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How to Use Gender Neutral Pronouns

Instructor: David Boyles

David has a Master's in English literature and is completing a Ph.D. He has taught college English for 6 years.

The rules governing the use of gender-neutral pronouns are constantly evolving. This lesson will discuss the rules as they currently stand and how they might change. Read on to learn more about gender-neutral pronouns.

Gender and Pronouns

A pronoun is a word that is used to replace a noun in a sentence. We use pronouns constantly in everyday speech and probably don't realize it. Let's take a look at an example:

Mary was worried about failing her history final because she had not studied.

In this sentence, 'she' replaced 'Mary.' We used the pronoun 'she' because repeating Mary's name twice in a single sentence would sound awkward and repetitive. Pronouns could always be replaced by a specific noun, but they are used to create smoother-sounding sentences.

Pronouns are divided into categories based on person and number. Person refers to whether you are talking about yourself (first person), to someone (second person) or about someone else (third person). Number refers to whether you are talking about one person or more than one.

First-person singular pronouns are 'I' and 'me.' First-person plural pronouns are 'we' and 'us.'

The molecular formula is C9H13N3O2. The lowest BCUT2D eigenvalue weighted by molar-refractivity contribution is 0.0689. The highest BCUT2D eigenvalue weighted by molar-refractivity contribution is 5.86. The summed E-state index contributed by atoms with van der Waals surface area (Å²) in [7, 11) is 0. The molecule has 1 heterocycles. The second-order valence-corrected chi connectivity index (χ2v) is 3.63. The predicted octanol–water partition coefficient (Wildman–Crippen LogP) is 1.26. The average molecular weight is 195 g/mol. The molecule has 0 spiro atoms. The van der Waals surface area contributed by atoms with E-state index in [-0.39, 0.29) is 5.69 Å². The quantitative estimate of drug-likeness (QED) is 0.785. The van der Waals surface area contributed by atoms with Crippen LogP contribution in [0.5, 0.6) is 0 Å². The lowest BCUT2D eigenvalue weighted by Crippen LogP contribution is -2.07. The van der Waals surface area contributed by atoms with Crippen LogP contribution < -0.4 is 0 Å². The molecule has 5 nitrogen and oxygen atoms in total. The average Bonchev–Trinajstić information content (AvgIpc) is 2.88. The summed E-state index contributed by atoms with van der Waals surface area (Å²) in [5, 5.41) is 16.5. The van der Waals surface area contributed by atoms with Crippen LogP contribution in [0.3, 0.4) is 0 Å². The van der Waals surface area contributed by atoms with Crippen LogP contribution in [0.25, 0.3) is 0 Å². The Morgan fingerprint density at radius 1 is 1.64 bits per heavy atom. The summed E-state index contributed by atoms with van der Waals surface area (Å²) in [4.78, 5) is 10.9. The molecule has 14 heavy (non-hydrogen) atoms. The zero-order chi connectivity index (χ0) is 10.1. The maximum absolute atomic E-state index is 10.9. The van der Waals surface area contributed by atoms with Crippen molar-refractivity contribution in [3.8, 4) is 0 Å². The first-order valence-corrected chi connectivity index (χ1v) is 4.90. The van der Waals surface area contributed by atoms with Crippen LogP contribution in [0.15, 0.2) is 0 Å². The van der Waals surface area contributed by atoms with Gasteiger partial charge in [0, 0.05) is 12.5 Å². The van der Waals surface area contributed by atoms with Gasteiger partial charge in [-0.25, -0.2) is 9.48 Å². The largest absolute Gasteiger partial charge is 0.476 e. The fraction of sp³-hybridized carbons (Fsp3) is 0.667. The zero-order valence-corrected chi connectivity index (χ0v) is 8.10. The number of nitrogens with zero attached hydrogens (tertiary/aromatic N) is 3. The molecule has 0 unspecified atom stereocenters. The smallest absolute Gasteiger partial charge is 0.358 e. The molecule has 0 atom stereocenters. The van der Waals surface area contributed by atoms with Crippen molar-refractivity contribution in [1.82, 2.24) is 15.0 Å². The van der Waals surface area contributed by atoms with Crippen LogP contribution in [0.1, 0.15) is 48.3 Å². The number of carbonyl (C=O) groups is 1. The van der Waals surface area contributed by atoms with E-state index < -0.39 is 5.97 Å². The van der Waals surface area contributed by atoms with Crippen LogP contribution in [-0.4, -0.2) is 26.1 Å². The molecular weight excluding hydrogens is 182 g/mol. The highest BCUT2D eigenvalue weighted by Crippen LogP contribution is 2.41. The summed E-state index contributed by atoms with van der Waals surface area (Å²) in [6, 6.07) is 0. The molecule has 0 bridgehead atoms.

The second-person pronoun is 'you' for both singular and plural.

The third-person singular pronouns are 'he,' 'she,' and 'it.' The third-person plural pronouns are 'they' and 'them.'

You will notice that the third-person singular pronouns are the only ones that specify gender, and this is where problems often arise.

Countries with Gendered Pronouns
gender pronouns

Abstract Nouns

In the example at the beginning of this lesson, we replaced 'Mary' with 'she' because Mary is typically a female name. When the gender of the person being referred to is clear, you should use 'he' or 'she' appropriately.

But what about this case?

Example: The ideal applicant for this job will hold a bachelor's degree. He will have excellent communication skills and be proficient in Microsoft Office programs.

In this job ad, the noun 'applicant' is what is called an abstract noun. It is not referring to an actual person, but instead to the person who will be hired for the job in the future. But the job ad writer uses 'he' to refer to this applicant in the next sentence, automatically assigning a gender.

For a long time, using 'he' to replace an abstract noun, where the gender was unclear or unknown, was standard practice in both academic and professional writing. But in the 1980s, as more women entered academia and the workplace, they pointed out that this convention created an unconscious gender bias. For example, in the job ad above, the use of 'he' seems to disqualify women from the position, though that was not the ad writer's intention.

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